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Chief Inspector of Hospitals recommends Stockport hospital comes out of special measures

1 June 2017
Arbour Lodge Independent Hospital
  • Media,
  • Hospitals


England’s Chief Inspector of Hospitals has published his findings on the standards of treatment and care provided by Arbour Lodge Independent Hospital, Stockport following an inspection in March.

A previous inspection by the CQC in July 2016 saw Arbour Lodge Independent Hospital rated as Inadequate and placed into special measures.  

At the time, the Care Quality Commission issued five Warning Notices requiring the provider, Barchester Healthcare Homes Limited, to make a series of improvements. Significant improvements were found at this latest inspection in March 2017 and the service has now been rated as Requires Improvement overall.

Findings from the inspection have been published on our website.  

Nicholas Smith, CQC's Head of Mental Health Inspections (North West) said:

“At our last comprehensive inspection of Arbour Lodge Independent Hospital in July last year, we were so concerned that we placed the hospital into special measures to make sure people using these services would be kept safe."

“Since this inspection it is clear staff at the hospital have worked hard to make improvements.  Importantly there have been improvements in patient safety.  A new manager and governance structure have helped to address the staffing concerns we had, and services are much more responsive to the needs of people using them."

“We have now rated the service as requires improvement and recommended that they exit special measures."

“There is still work to be done, and we have made it clear to Arbour Lodge Independent Hospital where they must improve further.  Going forward they must show they can sustain the improvements they have made, and continue to build on that progress.”

Key findings at this inspection included:

  • Staffing concerns had been addressed, although  at this inspection there were concerns that staff were occasionally being allocated to observations for longer than set out in the  hospital policy.   Observation records were not always fully completed.
  • Inspectors received positive feedback from carers and observed positive interaction between them and people using the service. Staff knew patients well and had developed good relationships with them.
  • There had been improvements in the responsiveness of the service in terms of pre-admission and discharge planning.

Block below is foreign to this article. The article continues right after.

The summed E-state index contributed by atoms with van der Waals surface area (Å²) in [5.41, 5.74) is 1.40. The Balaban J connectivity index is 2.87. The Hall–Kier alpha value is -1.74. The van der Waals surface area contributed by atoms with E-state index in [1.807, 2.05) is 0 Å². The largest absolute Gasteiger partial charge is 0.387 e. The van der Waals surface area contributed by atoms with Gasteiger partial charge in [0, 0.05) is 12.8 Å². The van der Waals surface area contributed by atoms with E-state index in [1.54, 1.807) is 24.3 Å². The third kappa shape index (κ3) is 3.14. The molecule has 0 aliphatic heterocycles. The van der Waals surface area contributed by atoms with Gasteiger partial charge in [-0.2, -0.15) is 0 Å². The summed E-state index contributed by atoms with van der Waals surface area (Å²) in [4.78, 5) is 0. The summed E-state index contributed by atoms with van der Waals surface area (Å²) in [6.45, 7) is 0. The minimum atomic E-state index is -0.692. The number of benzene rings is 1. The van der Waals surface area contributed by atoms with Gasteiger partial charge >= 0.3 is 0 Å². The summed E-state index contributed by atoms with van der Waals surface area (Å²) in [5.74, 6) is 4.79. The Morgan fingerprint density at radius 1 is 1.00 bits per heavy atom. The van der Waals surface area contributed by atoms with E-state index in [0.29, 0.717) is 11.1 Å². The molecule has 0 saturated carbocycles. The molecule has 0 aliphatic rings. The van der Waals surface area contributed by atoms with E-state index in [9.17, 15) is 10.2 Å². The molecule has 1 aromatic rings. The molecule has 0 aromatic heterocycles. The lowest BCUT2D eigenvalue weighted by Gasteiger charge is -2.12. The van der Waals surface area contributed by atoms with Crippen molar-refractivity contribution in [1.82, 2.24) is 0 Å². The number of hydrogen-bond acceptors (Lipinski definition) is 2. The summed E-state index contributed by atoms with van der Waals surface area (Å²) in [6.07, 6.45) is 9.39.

• Areas where Arbour Lodge Independent Hospital must improve are:
  • The hospital must ensure that staff complete all mandatory training.
  • The hospital must ensure damaged furniture is replaced promptly.
  • Patients deprived of their liberty without appropriate legal authority must be identified as informal and their situation must be regularly reviewed, including seeking legal advice.
  • Meaningful activities must be taking place for people using the service.  


For further information please contact CQC Regional Engagement Officer Kerri James by email or by phone on 07464 92 9966. 

Journalists wishing to speak to the press office outside of office hours can find out how to contact the team here.

Please note: the press office is unable to advise members of the public on health or social care matters. For general enquiries, please call 03000 61 61 61.

Last updated:
01 June 2017

Notes to editors

Arbour Lodge Independent Hospital is run by Barchester Healthcare Homes Limited. It is a hospital that provides 24 hour support seven days a week for up to 13 patients with early onset dementia and/or mental health problems. The main focus is providing support to people whose behaviour may be challenging.

The Chief Inspector of Hospitals, Professor Sir Mike Richards, is leading significantly larger inspection teams than before, headed up by clinical and other experts including trained members of the public.
Whenever CQC inspects it will always ask the following five questions of every service:
  • Are they safe?
  • Are they effective?
  • Are they caring?
  • Are they responsive to people’s needs?
  • Are they well-led?
Since 1 April, registered providers of health and social care services have been required to display their ratings on their premises and on their websites so that the public can see their rating quickly and easily.

About the Care Quality Commission

The Care Quality Commission (CQC) is the independent regulator of health and social care in England.

We make sure health and social care services provide people with safe, effective, compassionate, high-quality care and we encourage care services to improve.

We monitor, inspect and regulate services to make sure they meet fundamental standards of quality and safety and we publish what we find to help people choose care.